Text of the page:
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Dynamic Code executed at time of HTML generation?

Hey,
  Just started playing with the demo edition of CD yesterday, and I am absolutely blown away. Amazing! I've used many CMS' for various sites, but for the market you're looking at this is huge!
  My question is this. I have a server where I can't run ASP or any 'real' scripting language, but I want to do a 'product display page' per folder that has 4 iconic pictures across columns and as many rows as required. In scripted form, I could do a simple count to determine if the current article is the fourth one to be processed, add a close & open of table row HTML, reset my counter and continue processing.
  But, like I said, don't have scripting. Is there some CD script that can be executed at the time the HTML is parsed to do something equivelent to this?

Thanks,
J

Jamie O
Friday, December 07, 2001

Don't use tables -- use CSS:

<div style="float:left;width:100"><p>This is one item.</p></div>

<div style="float:left;width:100"><p>This is the next item.</p></div>

You will want to play with the borders, margins, etc. of the divs, but this will accomplish what you want.

Joel Spolsky
Friday, December 07, 2001

Food for thought:

I tried this once. I re-wrote my site using pure HTML4 and CSS, mostly as a learning tool in both. I made sure to lay out the document using the proper flow, so I put my nav bar at the bottom of the document and then used CSS to move it into the proper location on the screen. I also used measurements based on char sizes in the hope that if the user changed their font defaults everything would re-flow.

Well it doesn't work. Not a single person who tried the site could see it properly. The whole "graceful degredation" was a joke. Netscape failed utterly with items laying on top of each other so you couldn't read the articles OR use the navigation system. Different versions of IE did different things, not as bad as Nav but I still had similar unusable results in some cases.

In the end I concluded that CSS is fine for minor styling "overrides", but basically unusable for layout. I guess I should have suspected this when you consider the evolution of CSS.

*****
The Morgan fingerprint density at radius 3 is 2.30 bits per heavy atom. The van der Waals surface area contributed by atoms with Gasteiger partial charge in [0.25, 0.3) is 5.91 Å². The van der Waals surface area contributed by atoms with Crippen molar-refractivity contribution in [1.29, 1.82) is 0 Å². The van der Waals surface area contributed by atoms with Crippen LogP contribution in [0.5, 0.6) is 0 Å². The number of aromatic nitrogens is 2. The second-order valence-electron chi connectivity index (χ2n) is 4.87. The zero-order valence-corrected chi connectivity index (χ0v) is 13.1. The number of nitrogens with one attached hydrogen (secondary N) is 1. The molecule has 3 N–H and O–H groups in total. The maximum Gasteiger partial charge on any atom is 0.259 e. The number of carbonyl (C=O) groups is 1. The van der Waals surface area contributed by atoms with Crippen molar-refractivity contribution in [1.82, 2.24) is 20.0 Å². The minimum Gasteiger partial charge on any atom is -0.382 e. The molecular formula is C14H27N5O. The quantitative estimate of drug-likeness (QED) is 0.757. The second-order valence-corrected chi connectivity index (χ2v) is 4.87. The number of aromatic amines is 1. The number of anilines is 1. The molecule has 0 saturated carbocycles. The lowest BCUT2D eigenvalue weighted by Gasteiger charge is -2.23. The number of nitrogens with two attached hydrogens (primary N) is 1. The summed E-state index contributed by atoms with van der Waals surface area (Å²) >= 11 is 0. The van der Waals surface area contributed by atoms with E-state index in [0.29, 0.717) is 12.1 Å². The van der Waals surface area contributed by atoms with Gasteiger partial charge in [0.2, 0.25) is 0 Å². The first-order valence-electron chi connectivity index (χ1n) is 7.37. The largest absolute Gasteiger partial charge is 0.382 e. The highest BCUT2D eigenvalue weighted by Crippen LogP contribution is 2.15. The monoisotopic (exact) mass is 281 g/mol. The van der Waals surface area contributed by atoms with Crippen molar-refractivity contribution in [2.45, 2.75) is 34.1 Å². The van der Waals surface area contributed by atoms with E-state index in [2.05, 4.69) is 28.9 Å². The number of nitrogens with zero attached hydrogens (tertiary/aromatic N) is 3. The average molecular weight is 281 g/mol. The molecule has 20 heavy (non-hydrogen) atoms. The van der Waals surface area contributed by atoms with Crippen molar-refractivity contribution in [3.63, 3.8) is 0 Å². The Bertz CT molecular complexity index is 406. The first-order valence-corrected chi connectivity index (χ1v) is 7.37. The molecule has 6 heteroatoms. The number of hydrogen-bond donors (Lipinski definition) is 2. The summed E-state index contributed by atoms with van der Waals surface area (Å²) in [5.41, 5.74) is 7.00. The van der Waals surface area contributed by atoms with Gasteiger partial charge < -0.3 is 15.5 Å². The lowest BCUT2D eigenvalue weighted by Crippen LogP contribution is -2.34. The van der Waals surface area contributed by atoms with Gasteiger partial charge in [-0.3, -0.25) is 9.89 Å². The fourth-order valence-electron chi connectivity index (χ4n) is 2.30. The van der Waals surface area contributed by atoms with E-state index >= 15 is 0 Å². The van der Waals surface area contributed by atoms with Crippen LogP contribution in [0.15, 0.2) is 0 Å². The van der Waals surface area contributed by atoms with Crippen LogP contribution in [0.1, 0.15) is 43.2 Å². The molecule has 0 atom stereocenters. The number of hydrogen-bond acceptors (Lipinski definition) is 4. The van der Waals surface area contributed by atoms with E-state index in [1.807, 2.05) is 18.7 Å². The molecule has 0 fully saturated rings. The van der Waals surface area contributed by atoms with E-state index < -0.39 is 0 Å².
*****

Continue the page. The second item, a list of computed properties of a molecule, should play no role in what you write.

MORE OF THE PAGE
One of the major problems is that the CSS positioning system is based on measures relative to your parent. What you really want to do is position next to your peers - put this nav bar beside the body text, or put this sidebar next to that paragraph. But that's not what happens, instead you have to make an invisible parent and then position both according to it. In the sidebar example, it means wrapping the para in a div and positioning both inside that - thereby completely violating the whole idea of flow-vs-presentation that CSS was supposed to help with! It also rarely worked, you had to go hunting down all the little things that were adding whitespace in weird places, and of course changing that ruined something else.

The other problem - and this seemed killer - was that the positioning system and the measurements based on font sizes seem to have a very serious feature interaction. If you do the "right thing" and use EM's and such for the measures, when the user does change their font size the entire system goes down the tubes. Again that's because there's no peer-peer measurements so as the font size increased everything got bigger and they ended up overlapping or wrapping in bad ways.

To put this in perspective, when the same site was laid out using tables, everything worked perfectly - even when the font size was changed!

IMHO I think CSS positioning will never work.

Maury Markowitz
Saturday, December 08, 2001

It did. For my simplistic case atleast...I made a div 143 pixels wide, with an exactly sized table within to do my internal alignment.<br>

Now one of the few remaining challenges of site migration into the CD paradigm (yes, today is buzzword day) is about having sub-navigation. As I understand it there is currently only one useful 'workaround solutions'
-Create a template within each folder that has the magicnames of the index page of each parent folder within it (in my case as a footer to the different product groupings and subgroupings).

Any chance we can get some info on what will be coming in the next version in the meantime? And a timeline on that?

Jamie O
Monday, December 10, 2001

I know everybody is excited to see CityDesk 2.0 :) but don't get ahead of yourselves. We haven't even started writing specs and a schedule for 2.0. In order to do the most important improvements and features that we have on our list, it will probably be shipping around September.

Joel Spolsky
Monday, December 10, 2001

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